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Advances In The Management Of Cardiac Arrest

Advances In The Management Of Cardiac Arrest

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Advances In The Management Of Cardiac Arrest

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  1. Advances In The Management Of Cardiac Arrest Victor Maroun MD EMS/Disaster Medicine Fellowship Director Department of Emergency Medicine Saint Joseph’s Regional Medical Center Paterson, NJ

  2. Advances In The Management Of Cardiac Arrest • Conflicts to report: • None

  3. Advances In The Management Of Cardiac Arrest • Case: • 47 year old male presents to the ED with chest pain for 3 days • HTN, smoking • EKG: LVH • Cardiac markers are negative • CXR: normal

  4. Advances In The Management Of Cardiac Arrest • Re-evaluation • Disconnected to monitor • Pulseless, unresponsive • Unknown down-time • Nurse is on break

  5. Advances In The Management Of Cardiac Arrest • Next Step: • Chest compressions? • Secure Airway? • BVM? • IV access? • Hypothermia protocol? You decide to start compressions

  6. Advances In The Management Of Cardiac Arrest • Crash Cart Arrives • Biphasic Defibrillator • Voltage? • Stack Shocks? • Nurse arrives • “Do you want to stop CPR to establish IV access, what meds do you want?”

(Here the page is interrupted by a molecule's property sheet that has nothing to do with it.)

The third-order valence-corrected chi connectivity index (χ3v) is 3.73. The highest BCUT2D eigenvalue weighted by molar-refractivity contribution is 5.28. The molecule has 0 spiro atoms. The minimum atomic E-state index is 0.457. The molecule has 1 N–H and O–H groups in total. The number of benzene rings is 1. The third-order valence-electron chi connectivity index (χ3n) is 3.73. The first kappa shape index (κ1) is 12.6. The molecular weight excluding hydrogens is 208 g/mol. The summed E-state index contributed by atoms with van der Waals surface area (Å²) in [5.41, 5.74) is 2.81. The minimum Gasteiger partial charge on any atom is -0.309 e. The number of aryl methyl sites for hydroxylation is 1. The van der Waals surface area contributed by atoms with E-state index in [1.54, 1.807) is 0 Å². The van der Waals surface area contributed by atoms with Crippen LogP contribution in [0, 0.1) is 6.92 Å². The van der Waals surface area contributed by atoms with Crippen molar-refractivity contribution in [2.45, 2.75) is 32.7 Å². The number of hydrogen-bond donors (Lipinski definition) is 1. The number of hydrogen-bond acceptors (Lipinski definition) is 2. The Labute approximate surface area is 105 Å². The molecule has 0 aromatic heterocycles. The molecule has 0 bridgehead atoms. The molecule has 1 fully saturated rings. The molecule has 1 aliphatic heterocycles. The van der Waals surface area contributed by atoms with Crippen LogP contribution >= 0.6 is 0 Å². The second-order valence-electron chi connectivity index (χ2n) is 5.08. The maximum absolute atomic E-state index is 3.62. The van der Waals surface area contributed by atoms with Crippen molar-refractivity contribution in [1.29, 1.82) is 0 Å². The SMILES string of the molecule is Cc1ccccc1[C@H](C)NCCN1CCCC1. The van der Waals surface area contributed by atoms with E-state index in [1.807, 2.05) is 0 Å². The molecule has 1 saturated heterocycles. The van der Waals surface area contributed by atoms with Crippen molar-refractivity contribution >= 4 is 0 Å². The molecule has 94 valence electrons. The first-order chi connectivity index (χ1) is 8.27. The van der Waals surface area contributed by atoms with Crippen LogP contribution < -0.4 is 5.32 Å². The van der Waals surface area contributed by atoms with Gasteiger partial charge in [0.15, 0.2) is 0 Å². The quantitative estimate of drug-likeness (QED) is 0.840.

7. Current Statistics • 350,000 cardiac arrest in USA/year • 1 in every 90 seconds • 36% In-hospital • 18% of which survive to discharge • 64% out of Hospital • 2-9% of which survive to discharge • 3-7% of survivors return to normal neurologic functioning

  8. Current Statistics • Majority of resuscitative efforts fail • Anoxia • Reperfusion injury • Neurologic injury • Airway/Breathing • Circulation • Other complications

  9. Historical Perspective • Cardiopulmonary Resuscitation (CPR) first published <50 years ago • Young science • Rapidly evolving

  10. Historical Perspective • Early 1900s: Shafer Method

  11. Historical Perspective • 1960s – Peter Safar • Prone position inadequate • Expired air did provide sufficient O2. • Head tilt, chin lift kept patent airway

  12. Historical Perspective • 1955: Paul Zoll: 1st successful closed chest defibrillation, external pacing

  13. Historical Perspective • 1930s: In hospital resuscitation team • 1960s: MICU with physicians • 1970: Education in Seattle • 100,000 laypersons CPR • 911 dispatch education • Paramedic training • 1974: Training of laypersons formally sanctioned • 1979: 1st AED developed • Sensing electrode in pharynx • Shocking electrode on tongue and abdomen • 1981: AICD developed

  14. 2005: • American Heart Association Revisions • Minimal interruption of chest compressions • Push hard and fast • 8-10 breaths per minute • Delivered over one second duration • 30/2 compression ventilation ratio • Compressions immediately after defibrillation • Hypothermia

  15. AHA 2005 Revisions • OPALS Study NEJM 2004 • 17 Cities • Multicenter, controlled clinical trial • BLS + Rapid defibrillation • ALS response intubation plus IV meds

  16. AHA 2005 Revisions • OPALS – NEJM 2004 • 5638 patients with out-of-hospital arrest • 1391 BLS + Defibrillation • 4247 ALS Intubation, IV meds • Admission: 10.9% vs. 14.6%, P <0.001 • Discharge: 5.0% vs. 5.1%, P 0.83